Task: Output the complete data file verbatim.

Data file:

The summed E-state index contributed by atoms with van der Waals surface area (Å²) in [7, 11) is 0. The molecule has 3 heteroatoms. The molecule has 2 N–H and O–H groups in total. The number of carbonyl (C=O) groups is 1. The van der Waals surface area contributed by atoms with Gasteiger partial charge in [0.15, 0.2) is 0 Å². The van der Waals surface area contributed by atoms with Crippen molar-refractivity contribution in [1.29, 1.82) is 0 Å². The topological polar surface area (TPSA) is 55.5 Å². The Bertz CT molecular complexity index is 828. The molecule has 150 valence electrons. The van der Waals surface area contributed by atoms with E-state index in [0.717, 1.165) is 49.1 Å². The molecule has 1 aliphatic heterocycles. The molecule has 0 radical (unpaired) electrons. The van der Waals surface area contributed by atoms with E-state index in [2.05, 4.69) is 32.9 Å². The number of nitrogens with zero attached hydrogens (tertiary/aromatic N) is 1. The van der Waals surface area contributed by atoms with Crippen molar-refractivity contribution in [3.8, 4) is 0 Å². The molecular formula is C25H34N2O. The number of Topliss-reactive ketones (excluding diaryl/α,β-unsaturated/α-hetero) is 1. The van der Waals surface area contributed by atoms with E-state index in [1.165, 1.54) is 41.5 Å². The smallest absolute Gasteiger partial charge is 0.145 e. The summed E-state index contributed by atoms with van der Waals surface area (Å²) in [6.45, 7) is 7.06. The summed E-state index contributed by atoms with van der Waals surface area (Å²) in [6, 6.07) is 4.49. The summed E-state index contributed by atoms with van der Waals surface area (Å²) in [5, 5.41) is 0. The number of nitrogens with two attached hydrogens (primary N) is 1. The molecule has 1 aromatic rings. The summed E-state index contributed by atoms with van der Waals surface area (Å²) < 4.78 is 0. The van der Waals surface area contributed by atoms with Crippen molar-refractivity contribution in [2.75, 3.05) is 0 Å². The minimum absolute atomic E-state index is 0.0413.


The summed E-state index contributed by atoms with van der Waals surface area (Å²) in [7, 11) is 0. The molecule has 3 heteroatoms. The molecule has 2 N–H and O–H groups in total. The number of carbonyl (C=O) groups is 1. The van der Waals surface area contributed by atoms with Gasteiger partial charge in [0.15, 0.2) is 0 Å². The van der Waals surface area contributed by atoms with Crippen molar-refractivity contribution in [1.29, 1.82) is 0 Å². The topological polar surface area (TPSA) is 55.5 Å². The Bertz CT molecular complexity index is 828. The molecule has 150 valence electrons. The van der Waals surface area contributed by atoms with E-state index in [0.717, 1.165) is 49.1 Å². The molecule has 1 aliphatic heterocycles. The molecule has 0 radical (unpaired) electrons. The van der Waals surface area contributed by atoms with E-state index in [2.05, 4.69) is 32.9 Å². The number of nitrogens with zero attached hydrogens (tertiary/aromatic N) is 1. The van der Waals surface area contributed by atoms with Crippen molar-refractivity contribution in [3.8, 4) is 0 Å². The molecular formula is C25H34N2O. The number of Topliss-reactive ketones (excluding diaryl/α,β-unsaturated/α-hetero) is 1. The van der Waals surface area contributed by atoms with E-state index in [1.165, 1.54) is 41.5 Å². The smallest absolute Gasteiger partial charge is 0.145 e. The summed E-state index contributed by atoms with van der Waals surface area (Å²) in [6.45, 7) is 7.06. The summed E-state index contributed by atoms with van der Waals surface area (Å²) in [6, 6.07) is 4.49. The summed E-state index contributed by atoms with van der Waals surface area (Å²) in [5, 5.41) is 0. The number of nitrogens with two attached hydrogens (primary N) is 1. The molecule has 1 aromatic rings. The summed E-state index contributed by atoms with van der Waals surface area (Å²) < 4.78 is 0. The van der Waals surface area contributed by atoms with Crippen molar-refractivity contribution in [2.75, 3.05) is 0 Å². The minimum absolute atomic E-state index is 0.0413.